I was sitting in my recliner the other day watching television when I felt a tickling on my arm. I looked and at once saw a black spider about the size of a dime. In that instant, it seemed to be shimmering like a half-dead firefly. But I cannot be sure because I instantly swept it away with my hand. I jumped out of my seat and looked for the small critter. It should have been on the carpet but I did not see it. I moved my chair thinking it might have crawled underneath it. There was no sign of it. I shifted the coffee table which was a few feet in front of the chair. Nothing, nada. That was disappointing. I would not feel safe until I had killed it.
I checked my arm to be certain that it had not already bitten me and for some reason, I hadn’t felt it. I could see no indication that the arachnid had punctured my skin. That was good. Though the chance that this spider was like the one that had bitten Peter Parker was astronomical, it was not impossible.
I live outside a small town, not a big city. This was not the type of environment that a spider person could thrive.
I ran a scenario in my head of what it would be like if I should become another spider man. It was not good. To fight crime in the city I would have to drive myself to town. There are no big buildings from here to there that I could shoot my web to and swing myself forward. The best I could do would be to try to hit a few trees and hope the branches held. And probably for half the time, I would even have to walk. That would be a little embarrassing and it would be hard to hide my identity.
It wouldn’t be much easier once I reached town. The courthouse is the largest building in the town, and it is only three stories high. Furthermore, it sets on a large plot of land that is separated from the retail shops, businesses, and restaurants. It is too far away for me to swing between the courthouse and the other establishments.
Swinging through the rest of downtown wouldn’t be much easier. The buildings down Main street are either single or two-story. If I tried swinging through town on a web I would likely run into pedestrians or skim across the sidewalks. Even if I were successfully staying high enough off the ground my journey would only be a matter of minutes. I would run out of buildings and be out of town.
It was unlikely that I would find any high-profile criminals around here anyway. My biggest fights would likely be with small-time drug dealers or shoplifters. I do not think it would even be worth making the costume. Besides,I couldn’t make the costume like the one in the comic books and the movies anyway. I am sure Marvel or Disney has a trademark or a patent on the suit.
I can’t sew. That would be a problem if I needed a suit. I guess I would have to hire someone and hope they wouldn’t reveal my identity.
It was after that thought that I checked myself again. No bite marks. I searched the area again for the spider. It seems the creature had disappeared.
Hopefully, the spider won’t return. I don’t want to have to move to the big city and fight crime. I’ve gotten comfortable living in a small town. Besides, it sounds like too much work.
The first Stephen King book I read was “The Stand”. Undeniably it was a great story. But what drew me into this story more than anything else were the characters. He painted them so magnificently that I felt like I knew them. And this was not a story of three or four characters. There were plenty of them. Yet, none of them were the same. This was not simply a matter of changing their hair styles, or the color of their eyes. He displayed their inner being that distinguished one personality from another. These were not simply cardboard people. I could see them in my mind’s eye.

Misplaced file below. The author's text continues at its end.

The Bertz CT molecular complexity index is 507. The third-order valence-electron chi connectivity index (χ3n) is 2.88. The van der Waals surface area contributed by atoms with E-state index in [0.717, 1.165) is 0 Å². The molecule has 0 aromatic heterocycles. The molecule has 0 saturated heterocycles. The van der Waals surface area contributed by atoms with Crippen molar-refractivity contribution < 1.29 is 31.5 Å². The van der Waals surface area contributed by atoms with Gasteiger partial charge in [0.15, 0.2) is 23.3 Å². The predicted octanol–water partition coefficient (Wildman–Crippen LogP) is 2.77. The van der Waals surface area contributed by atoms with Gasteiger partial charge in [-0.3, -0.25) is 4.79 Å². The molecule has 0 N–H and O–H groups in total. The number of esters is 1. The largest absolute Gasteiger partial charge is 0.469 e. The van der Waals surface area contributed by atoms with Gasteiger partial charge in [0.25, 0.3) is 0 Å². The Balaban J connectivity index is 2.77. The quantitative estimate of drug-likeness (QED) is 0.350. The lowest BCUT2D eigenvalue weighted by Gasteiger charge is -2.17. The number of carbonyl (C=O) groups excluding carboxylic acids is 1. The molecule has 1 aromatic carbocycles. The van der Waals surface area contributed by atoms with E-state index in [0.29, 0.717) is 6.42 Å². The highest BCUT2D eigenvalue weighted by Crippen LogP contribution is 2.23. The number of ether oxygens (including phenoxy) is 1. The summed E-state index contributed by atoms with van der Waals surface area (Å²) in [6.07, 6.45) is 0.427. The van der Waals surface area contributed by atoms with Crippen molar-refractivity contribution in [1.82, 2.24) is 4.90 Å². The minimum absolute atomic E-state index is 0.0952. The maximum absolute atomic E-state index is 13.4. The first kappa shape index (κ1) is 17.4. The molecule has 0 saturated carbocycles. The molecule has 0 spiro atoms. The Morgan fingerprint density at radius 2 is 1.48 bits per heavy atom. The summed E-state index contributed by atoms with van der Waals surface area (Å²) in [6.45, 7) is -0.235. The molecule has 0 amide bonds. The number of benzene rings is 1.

Some would disagree with me but to me the characters are the main heart of a story. Though the storyline might be ingeniously written, but if the characters seem phony then it is not going to seem believable.
Here are a few steps to create real, believable characters.
1) You must become the character that you write about. Any serious actor will spend a great deal of time getting to know the person he is to portray. In some ways the writer must do the same. You must first believe in this character you are creating before you can expect others to believe. It is a good idea to know more about your character than you actually put on the page.
2) Find the voice of the character. If you know your character, then you should have some idea of how he speaks. Is he loud and boisterous, is he timid, is his voice soft or harsh, does his words exude confidence, is he negative, impatient, does he have a draw, does he use words incorrectly, does he repeat himself, etcetera.
3) Match the mood of the story. If the story becomes tense the dialogue should go with it. If done right it will intensify the mood, making the story richer and will serve to move and/or deepen the plot.
4) Pacing. Dialogue in a story can speed up or slow down the speed of the story. To speed it up you should use short, quick remarks, often words that displays an urgency to the scene. To slow down the pace you would want to expand the dialogue making it seem less of an urgency.
5) Create realistic dialogue as the conflict rises. Not every dialogue is the same. Some should be avoided. Some should be embraced.
1) Avoid a dialogue that goes nowhere. If the dialogue does not advance the scene by adding some type of insight, then it should be avoided.
2) Avoid leaping. Don’t jump directly from problem to solution. There should be some steps in between. If not, the reader is likely to feel cheated and mentally dizzy from the jump.
3) Embrace a gradual rise. Move the story along in slow steps, increasing the level of suspense and should help lead the story to a satisfactory ending.
6) Dialogue is a necessary part of any story, but don’t let it overwhelm the narrative. Like the adage goes; actions often speak louder than words.
7) Avoid dialogue that repeats what the reader has already been told through action or previous dialogue. This is a rather obvious note but sometimes we forget what we created earlier in the story.
8) Read the dialogue aloud. Make sure it sounds natural to the character. A professional businessperson would not normally speak the same as a blue-collar-worker. The same with people from the north compared with people from the south. Like anything in life there are exceptions to these statements. But if there is no reason for these deviations it can make the character seem unreal. Having a famed surgeon speak like a mob boss will likely cause the reader to lose interest in the story.
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I consider myself a writer. Not the best, but I'm working on it.